4. Jamie - Four years ago I got an email from a kind woman asking me if I needed any admin help after my first book came out. Did I ever. Though we don’t work together anymore, Jamie Hess worked as my VA for years, an answer to a prayer I didn’t even know I had. 

Last week I met her in real life for the first time and was reminded all over again how important it is to move towards people even when we aren’t sure how they will respond. I’m so glad she was brave enough to contact me and will be ever thankful for her in my life.

While I periodically share on the blog books I've finished or ones that I love (see my list of Recommended Reads), here is where I will regularly tell you what I'm currently reading. 

1. The Christian’s Secret of a Happy Life by Hannah Whitall Smith

I read this book for the first time about fifteen years ago and fell in love with Hannah, with her words, and her perspective. If you haven’t read it, it’s a classic. Don’t let the “happy” worry you - this one is theologically sound and life-giving.

2. The Rosie Project by Graeme Simsion

Most of this one I read on the plane, only the second fiction book I’ve finished so far this year. It seemed like everyone had read this one but me. Quirky, interesting story. Moves fast - I enjoyed the read.

3. On Writing Well by William Zinsser

I always try to have at least one book on the craft of writing going - I haven’t in the last several months so I was happy to pick this one up. I’m moving through slowly but can see why so many recommend it.

4. Hooked by Nir Eyal

I haven’t started this one yet, but it’s all about creating great products that people want. I’ve been thinking through having something to offer you different from a blog post or a book and I think this book could help. Stay tuned :)

5. David and Goliath by Malcom Gladwell

I've been listening to the audio book of this one and just finished it this week. Malcolm Gladwell has a genius ability to help people think differently. In this book, he takes something most of us see as an undesirable disadvantage and uses story, history, and research to poke holes in our assumptions. If nothing else, it will definitely make you think.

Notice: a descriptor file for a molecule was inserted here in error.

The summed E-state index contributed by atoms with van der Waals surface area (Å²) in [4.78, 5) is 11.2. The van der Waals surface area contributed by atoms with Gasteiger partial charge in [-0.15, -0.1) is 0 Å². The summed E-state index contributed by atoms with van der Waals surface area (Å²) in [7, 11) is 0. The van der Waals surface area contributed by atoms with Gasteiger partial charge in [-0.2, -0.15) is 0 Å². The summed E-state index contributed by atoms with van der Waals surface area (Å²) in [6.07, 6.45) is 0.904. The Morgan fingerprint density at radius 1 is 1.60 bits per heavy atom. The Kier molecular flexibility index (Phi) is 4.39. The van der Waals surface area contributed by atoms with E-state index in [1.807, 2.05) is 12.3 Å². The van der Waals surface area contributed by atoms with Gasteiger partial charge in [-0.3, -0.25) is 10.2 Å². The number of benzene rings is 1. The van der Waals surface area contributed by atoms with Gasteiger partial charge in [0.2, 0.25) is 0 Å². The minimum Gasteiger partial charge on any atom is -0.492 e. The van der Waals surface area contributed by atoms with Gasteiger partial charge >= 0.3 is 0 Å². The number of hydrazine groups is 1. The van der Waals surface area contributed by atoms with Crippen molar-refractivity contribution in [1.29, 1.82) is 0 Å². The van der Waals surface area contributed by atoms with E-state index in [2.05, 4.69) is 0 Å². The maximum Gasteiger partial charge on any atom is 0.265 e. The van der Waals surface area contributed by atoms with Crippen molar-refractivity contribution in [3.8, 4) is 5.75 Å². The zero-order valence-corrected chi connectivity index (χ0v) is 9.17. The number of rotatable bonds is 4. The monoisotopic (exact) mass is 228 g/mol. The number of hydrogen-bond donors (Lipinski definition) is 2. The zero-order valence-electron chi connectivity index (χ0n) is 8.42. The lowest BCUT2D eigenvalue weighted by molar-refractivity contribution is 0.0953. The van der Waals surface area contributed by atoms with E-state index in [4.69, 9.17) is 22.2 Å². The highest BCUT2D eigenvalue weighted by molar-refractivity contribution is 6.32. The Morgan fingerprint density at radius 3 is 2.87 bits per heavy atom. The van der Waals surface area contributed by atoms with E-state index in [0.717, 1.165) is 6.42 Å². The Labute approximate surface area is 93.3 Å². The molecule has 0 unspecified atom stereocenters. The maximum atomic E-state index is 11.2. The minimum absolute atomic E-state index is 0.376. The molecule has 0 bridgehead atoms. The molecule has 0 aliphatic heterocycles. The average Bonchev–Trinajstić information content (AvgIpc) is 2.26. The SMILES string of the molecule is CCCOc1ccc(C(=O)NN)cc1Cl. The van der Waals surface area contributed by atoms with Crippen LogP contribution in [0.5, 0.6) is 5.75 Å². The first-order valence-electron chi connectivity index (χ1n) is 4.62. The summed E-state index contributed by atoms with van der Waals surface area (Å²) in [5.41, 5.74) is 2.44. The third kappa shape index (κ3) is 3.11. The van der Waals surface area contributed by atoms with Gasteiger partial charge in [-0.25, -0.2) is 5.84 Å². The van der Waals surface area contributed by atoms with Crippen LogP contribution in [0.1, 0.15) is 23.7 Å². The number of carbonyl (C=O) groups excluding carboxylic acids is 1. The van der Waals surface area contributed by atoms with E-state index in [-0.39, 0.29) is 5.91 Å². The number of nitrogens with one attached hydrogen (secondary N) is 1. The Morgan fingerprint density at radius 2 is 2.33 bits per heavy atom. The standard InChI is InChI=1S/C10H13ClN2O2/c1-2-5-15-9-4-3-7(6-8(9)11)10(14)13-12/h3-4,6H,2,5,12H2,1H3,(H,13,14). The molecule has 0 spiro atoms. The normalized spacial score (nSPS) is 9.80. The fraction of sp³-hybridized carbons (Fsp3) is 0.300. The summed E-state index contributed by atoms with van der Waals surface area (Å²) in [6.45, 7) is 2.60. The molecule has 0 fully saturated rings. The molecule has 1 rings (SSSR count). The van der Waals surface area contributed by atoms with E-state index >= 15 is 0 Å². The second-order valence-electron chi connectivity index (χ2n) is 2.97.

Thank you for trusting me with access to your inbox. It's an honor to be here. 

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If you know someone who might enjoy the content here, go ahead and forward this note along. If they'd like to sign up to get these notes as well, they can do so here.

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P.S. We're busy making plans to release my fourth book into the world August 18 - Simply Tuesday: Small-Moment Living in a Fast-Moving World. You'll hear more about it soon but it's now available for pre-order!

If you are considering a book club or study for the fall, keep Tuesday in mind - it's written for anyone who has grown weary of the world's "do more, aim higher, dream bigger" mantra.

Instead, it's a kind invitation to celebrate your smallness in the presence of Christ by releasing our obsession with building a life and trusting in the life he is building within us, one small Tuesday at a time.
Chatting at the Sky

Bread is the New Hustle

I won't stop making lists, but I'm desperate to stop shaking them in God's face. If you feel compelled to remind God to meet your needs, this could be a good read for you. It was a needed writing for me.

The Kind of Surprise We All Want

Our plane took off at sunrise, lifting us up with the morning. I snapped a photo over Portland, and then we made a turn and glory showed up outside my window.

Three Questions to Help Determine Success

When he asked me how I defined success, my answer surprised me. 


Songs in the Night by Michael VanPatter 

My friend and worship pastor at our church here in Greensboro just released this collection of songs he wrote as his young son has been going through treatment for cancer. Stunning work.

The Hope*ologie Podcast

Here we are again - my Dad, my sister Myquillyn  and I talk about how we're learning to mark things by celebrating them rather than simply moving on to the next thing in Yes It's Worth Celebrating.

And if you aren't on iTunes, the podcast is now also available on Soundcloud!